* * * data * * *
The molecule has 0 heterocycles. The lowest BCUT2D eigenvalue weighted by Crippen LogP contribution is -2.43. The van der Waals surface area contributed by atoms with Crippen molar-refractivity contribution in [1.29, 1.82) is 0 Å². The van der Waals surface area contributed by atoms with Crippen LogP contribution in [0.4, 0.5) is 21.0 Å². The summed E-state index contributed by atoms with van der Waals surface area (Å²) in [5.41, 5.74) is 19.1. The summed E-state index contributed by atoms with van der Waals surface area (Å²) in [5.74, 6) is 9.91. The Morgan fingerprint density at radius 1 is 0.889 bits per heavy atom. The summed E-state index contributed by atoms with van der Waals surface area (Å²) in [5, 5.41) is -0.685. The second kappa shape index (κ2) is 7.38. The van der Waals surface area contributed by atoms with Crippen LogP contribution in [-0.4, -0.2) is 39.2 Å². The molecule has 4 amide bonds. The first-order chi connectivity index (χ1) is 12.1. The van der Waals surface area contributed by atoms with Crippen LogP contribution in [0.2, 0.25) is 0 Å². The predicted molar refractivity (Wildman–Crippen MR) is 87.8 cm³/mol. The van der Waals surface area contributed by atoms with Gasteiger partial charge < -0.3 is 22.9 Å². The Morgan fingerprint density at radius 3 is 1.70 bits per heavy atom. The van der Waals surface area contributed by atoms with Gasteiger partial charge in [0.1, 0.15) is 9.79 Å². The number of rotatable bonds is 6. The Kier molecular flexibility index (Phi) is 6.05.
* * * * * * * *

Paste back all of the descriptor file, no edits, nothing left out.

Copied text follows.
The molecule has 0 heterocycles. The lowest BCUT2D eigenvalue weighted by Crippen LogP contribution is -2.43. The van der Waals surface area contributed by atoms with Crippen molar-refractivity contribution in [1.29, 1.82) is 0 Å². The van der Waals surface area contributed by atoms with Crippen LogP contribution in [0.4, 0.5) is 21.0 Å². The summed E-state index contributed by atoms with van der Waals surface area (Å²) in [5.41, 5.74) is 19.1. The summed E-state index contributed by atoms with van der Waals surface area (Å²) in [5.74, 6) is 9.91. The Morgan fingerprint density at radius 1 is 0.889 bits per heavy atom. The summed E-state index contributed by atoms with van der Waals surface area (Å²) in [5, 5.41) is -0.685. The second kappa shape index (κ2) is 7.38. The van der Waals surface area contributed by atoms with Crippen LogP contribution in [-0.4, -0.2) is 39.2 Å². The molecule has 4 amide bonds. The first-order chi connectivity index (χ1) is 12.1. The van der Waals surface area contributed by atoms with Crippen LogP contribution in [0.2, 0.25) is 0 Å². The predicted molar refractivity (Wildman–Crippen MR) is 87.8 cm³/mol. The van der Waals surface area contributed by atoms with Gasteiger partial charge < -0.3 is 22.9 Å². The Morgan fingerprint density at radius 3 is 1.70 bits per heavy atom. The van der Waals surface area contributed by atoms with Gasteiger partial charge in [0.1, 0.15) is 9.79 Å². The number of rotatable bonds is 6. The Kier molecular flexibility index (Phi) is 6.05.